John Clayton

June 9, 2009

The Clayton Brothers Quartet

Since the late ’70s, The Clayton Brothers Quartet has showcased the unique talents of, and symbiotic musical relationship between, Jeff and John Clayton.

An acclaimed musician and Grammy Award winner for his arrangement on Queen Latifah’s 2008 disc, Travlin Light, John is also a passionate jazz educator. Currently artistic director for the Lionel Hampton International Jazz Festival, the Vail Jazz Camp, and the Port Townsend Jazz Camp, John was featured on the cover of JazzTimes “Education Resource Guide” with his brother Jeff as “jazz educators of the year” in 2004.

In addition to lending his considerable talents as a bassist to numerous jazz and classical projects, Jeff has arranged and written material for the likes of Diana Krall, Quincy Jones, McCoy Tyner, Nancy Wilson, Milt Jackson, and Regina Carter, among many others.

In addition to Jeff (reeds) and John, The Clayton Brothers Quartet currently also features Terell Stafford (trumpet), Obed Calvaire (drums), and John’s son, Gerald Clayton (piano).

1. The Awakening Jeremy Lubbock

This album remains a lesson in gorgeous string writing.

2. Ahmad Jamal

Although my favorites are the recordings he made with Israel Crosby (but not, for me, Gal in Calico) on bass, anything Ahmad does is stellar.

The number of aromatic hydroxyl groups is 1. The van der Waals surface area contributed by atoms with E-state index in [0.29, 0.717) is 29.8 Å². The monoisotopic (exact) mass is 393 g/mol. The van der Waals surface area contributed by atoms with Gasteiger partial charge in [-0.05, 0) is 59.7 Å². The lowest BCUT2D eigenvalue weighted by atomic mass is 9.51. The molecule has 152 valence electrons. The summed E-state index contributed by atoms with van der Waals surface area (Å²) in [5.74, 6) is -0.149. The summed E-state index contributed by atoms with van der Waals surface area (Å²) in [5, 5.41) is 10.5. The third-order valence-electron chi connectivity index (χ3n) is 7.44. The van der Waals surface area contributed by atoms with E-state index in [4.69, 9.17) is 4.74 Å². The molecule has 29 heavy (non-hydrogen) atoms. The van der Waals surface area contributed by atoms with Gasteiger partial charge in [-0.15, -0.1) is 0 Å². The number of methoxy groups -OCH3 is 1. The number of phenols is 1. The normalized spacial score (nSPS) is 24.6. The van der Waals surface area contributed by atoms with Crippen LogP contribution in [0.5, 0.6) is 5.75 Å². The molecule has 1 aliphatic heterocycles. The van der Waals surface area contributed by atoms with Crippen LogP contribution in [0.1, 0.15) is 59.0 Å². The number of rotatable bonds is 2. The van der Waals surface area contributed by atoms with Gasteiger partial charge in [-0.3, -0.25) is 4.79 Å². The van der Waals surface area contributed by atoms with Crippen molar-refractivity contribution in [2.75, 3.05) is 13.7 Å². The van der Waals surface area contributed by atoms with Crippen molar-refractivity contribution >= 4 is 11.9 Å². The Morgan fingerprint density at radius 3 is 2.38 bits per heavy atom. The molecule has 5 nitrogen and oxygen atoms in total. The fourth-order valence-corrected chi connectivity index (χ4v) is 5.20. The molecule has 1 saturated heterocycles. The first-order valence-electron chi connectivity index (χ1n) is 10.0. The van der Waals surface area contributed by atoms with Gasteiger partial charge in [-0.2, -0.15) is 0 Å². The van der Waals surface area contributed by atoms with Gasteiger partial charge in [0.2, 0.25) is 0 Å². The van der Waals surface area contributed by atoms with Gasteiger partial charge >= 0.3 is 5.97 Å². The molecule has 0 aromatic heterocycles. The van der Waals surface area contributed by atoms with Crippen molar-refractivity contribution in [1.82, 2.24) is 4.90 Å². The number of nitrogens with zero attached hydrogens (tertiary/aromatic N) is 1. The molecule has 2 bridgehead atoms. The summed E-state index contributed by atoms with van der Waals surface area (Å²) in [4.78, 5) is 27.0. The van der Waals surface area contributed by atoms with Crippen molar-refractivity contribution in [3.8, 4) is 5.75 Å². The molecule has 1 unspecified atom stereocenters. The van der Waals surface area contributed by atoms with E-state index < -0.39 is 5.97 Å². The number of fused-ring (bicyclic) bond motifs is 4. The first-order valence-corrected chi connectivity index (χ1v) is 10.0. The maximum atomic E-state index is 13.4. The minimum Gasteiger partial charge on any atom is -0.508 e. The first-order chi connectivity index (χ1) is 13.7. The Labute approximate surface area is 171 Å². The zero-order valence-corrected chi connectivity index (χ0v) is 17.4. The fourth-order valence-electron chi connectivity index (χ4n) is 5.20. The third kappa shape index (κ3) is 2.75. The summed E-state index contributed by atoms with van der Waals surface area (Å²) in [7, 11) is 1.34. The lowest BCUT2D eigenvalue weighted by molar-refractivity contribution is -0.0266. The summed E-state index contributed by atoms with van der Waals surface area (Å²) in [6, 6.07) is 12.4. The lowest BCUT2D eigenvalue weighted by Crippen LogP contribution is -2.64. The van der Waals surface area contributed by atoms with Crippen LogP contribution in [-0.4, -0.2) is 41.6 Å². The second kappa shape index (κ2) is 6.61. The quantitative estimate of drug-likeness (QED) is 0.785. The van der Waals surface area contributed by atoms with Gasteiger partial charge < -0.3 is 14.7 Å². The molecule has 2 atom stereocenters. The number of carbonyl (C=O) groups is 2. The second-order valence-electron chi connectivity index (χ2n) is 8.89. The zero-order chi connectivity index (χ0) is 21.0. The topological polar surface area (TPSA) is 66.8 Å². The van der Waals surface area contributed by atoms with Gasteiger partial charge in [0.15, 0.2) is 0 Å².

3. The Trio Ray Brown, Oscar Peterson

I mention these two together because they had such amazing chemistry, but I loved the groups they led with other musicians. Any of their CDs are fantastic start with The Trio.

4. Les Cargos L’orchestre De Contrebasses

When I need a good “bass fix,” this group does amazing things with our beloved instrument. This album is a good one to begin with.

5. Edgar Meyer

He’s just amazingly bad. I love everything he does, but find myself going back to his Bach Suites.

6. Getting’ to It Christian McBride

Standing next to him for years worked as a reminder that he has something you can’t pinpoint. He bleeds music. I Love everything he does.

7. Two Shade Gerald Clayton

Fun to see where my son is taking this music. I adore his trio and look forward to their upcoming release on ArtistShare.

8. The Messenger Kurt Elling

No one embraces jazz vocally with the seriousness and depth that this guy does. I Love all that he has recorded.

9. Bach, Tchaikovsky, Brahms, Debussy, Ravel, Ellington

The masters. There are more, of course, but anything by these gents is worth listening to and studying.

10. Taylor Eigsti (piano), Ambrose Akinmusire (trumpet), Sachal Vasandani (vocal)

These are some of the amazing talents that rise to the top for me, so I’m going to cheat and combine three recordings into my last selection. Like with Gerald, I love seeing where they take things. Taylor: Lucky to Be Me; Ambrose: Prelude to Cora; Sachal: Eyes Wide Open.

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